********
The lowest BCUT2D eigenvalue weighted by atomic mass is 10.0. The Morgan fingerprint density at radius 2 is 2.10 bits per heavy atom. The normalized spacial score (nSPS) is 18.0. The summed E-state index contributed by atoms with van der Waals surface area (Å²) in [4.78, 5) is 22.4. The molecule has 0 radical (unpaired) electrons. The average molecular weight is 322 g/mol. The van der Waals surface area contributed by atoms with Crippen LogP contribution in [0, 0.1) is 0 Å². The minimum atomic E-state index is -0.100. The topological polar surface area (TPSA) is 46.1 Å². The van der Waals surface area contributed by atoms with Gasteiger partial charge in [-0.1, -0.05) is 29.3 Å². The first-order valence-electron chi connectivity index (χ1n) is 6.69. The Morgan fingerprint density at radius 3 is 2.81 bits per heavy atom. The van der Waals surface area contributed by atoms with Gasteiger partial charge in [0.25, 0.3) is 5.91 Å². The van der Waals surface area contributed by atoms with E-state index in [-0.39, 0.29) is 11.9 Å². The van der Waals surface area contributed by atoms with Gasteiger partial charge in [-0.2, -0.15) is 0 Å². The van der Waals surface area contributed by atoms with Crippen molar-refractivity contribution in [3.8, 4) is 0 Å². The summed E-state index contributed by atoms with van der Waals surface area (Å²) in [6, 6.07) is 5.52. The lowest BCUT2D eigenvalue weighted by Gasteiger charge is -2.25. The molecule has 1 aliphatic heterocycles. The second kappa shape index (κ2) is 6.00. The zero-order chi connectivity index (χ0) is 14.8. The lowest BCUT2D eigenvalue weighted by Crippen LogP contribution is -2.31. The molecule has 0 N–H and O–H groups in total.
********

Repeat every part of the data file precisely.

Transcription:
The lowest BCUT2D eigenvalue weighted by atomic mass is 10.0. The Morgan fingerprint density at radius 2 is 2.10 bits per heavy atom. The normalized spacial score (nSPS) is 18.0. The summed E-state index contributed by atoms with van der Waals surface area (Å²) in [4.78, 5) is 22.4. The molecule has 0 radical (unpaired) electrons. The average molecular weight is 322 g/mol. The van der Waals surface area contributed by atoms with Crippen LogP contribution in [0, 0.1) is 0 Å². The minimum atomic E-state index is -0.100. The topological polar surface area (TPSA) is 46.1 Å². The van der Waals surface area contributed by atoms with Gasteiger partial charge in [-0.1, -0.05) is 29.3 Å². The first-order valence-electron chi connectivity index (χ1n) is 6.69. The Morgan fingerprint density at radius 3 is 2.81 bits per heavy atom. The van der Waals surface area contributed by atoms with Gasteiger partial charge in [0.25, 0.3) is 5.91 Å². The van der Waals surface area contributed by atoms with E-state index in [-0.39, 0.29) is 11.9 Å². The van der Waals surface area contributed by atoms with Gasteiger partial charge in [-0.2, -0.15) is 0 Å². The van der Waals surface area contributed by atoms with Crippen molar-refractivity contribution in [3.8, 4) is 0 Å². The summed E-state index contributed by atoms with van der Waals surface area (Å²) in [6, 6.07) is 5.52. The lowest BCUT2D eigenvalue weighted by Gasteiger charge is -2.25. The molecule has 1 aliphatic heterocycles. The second kappa shape index (κ2) is 6.00. The zero-order chi connectivity index (χ0) is 14.8. The lowest BCUT2D eigenvalue weighted by Crippen LogP contribution is -2.31. The molecule has 0 N–H and O–H groups in total.